Until that moment, scientists had only hoped to control the insidious disease through medications such as PrEP, which limit transmission, or antiretroviral treatments that strengthen patients' immune systems. The Berlin patient made her believe that complete virus destruction was indeed possible.
His story has brought labs and companies around the world to do this with genetic engineering. Californian company Sangamo Therapeutics launched its first attempts in 2009 to process human genes for the treatment of HIV with an older technology, zinc finger nucleases. These attempts to process a person's T cells have had limited success.
Many argue that a better approach is to work on the cells that make T cells (and all other blood and immune cells) deep inside a person's bones. Known as hematopoietic stem cells, they tend to be more resistant to processing and require greater risk and discomfort to be delivered. However, if you succeed, you can provide a patient with a lifetime supply of HIV-immune blood and immune cells. That seems to Crispr to offer.
The Chinese research team that carried out the most recent study had previously transplanted Crispr-edited human CCR5 mutant cells into mice, making them resistant to HIV infection. In the spring of 201
To work on the donor stem cells, Deng's team put them in a machine that exerts a slight electric shock. In this way, the Crispr components – a DNA hacking enzyme and GPS instructions that tell where to cut – can glide and work through the cell membrane. This approach minimizes potential errors called "off-target" effects because Crispr exists only for a short time in the cells. This means that they are not likely to become malignant and break the DNA they should not. It also means that not all cells are processed.
In an ideal world, both copies of the CCR5 gene would be torn into all 163 million stem cells isolated from the donor's bone marrow. That would repeat what the Berlin patient received from his donor. What the researchers got instead was much lower. After transplantation, only between 5.2 and 8.3 percent of the patient's bone marrow cells carried at least one copy of the CCR5 editor. (The authors of the study did not indicate how many cells processed both copies versus one copy.)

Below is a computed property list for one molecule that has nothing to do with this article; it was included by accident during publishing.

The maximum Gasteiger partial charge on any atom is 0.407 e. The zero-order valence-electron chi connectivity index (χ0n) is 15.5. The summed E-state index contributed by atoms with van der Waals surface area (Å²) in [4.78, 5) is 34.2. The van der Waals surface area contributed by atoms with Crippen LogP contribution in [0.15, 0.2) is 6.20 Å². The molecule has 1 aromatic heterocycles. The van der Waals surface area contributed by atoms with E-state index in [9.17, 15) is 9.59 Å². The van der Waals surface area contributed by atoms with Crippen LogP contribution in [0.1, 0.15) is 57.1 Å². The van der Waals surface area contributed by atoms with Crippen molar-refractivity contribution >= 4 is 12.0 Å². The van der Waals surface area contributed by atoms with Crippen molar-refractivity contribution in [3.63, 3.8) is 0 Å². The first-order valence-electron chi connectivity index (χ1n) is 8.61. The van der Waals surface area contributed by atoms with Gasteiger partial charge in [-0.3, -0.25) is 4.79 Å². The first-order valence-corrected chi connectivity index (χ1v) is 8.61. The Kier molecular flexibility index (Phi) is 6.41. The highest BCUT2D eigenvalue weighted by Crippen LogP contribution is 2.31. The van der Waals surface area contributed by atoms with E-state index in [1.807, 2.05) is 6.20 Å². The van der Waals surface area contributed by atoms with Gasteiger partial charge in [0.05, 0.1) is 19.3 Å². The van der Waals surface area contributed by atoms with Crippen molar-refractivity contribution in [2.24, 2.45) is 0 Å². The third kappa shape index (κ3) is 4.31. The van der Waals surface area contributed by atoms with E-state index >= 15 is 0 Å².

This number remained more or less stable during the 19 months that researchers have followed the patient. The more telling question, however, is whether T cells in the patient's blood also retain processing. In the specific type of T cells that HIV infiltrates the immune system, the defective version of CCR5 was only present in about 2 percent of them.
"That leaves a lot of room for improvement," says Paula Cannon, a molecular microbiologist who studies HIV and gene editing at the University of Southern California's Keck School of Medicine. "At these levels, the cells are unlikely to have a strong antiviral effect." Stem cells from HIV-positive people with a less aggressive bone marrow clearing step, which could be termed "chemolites". So far, six patients have been treated and after 500 days, only about 2 to 4 percent of the cells carried the mutation, as announced at a recent HIV / AIDS conference in Seattle last month.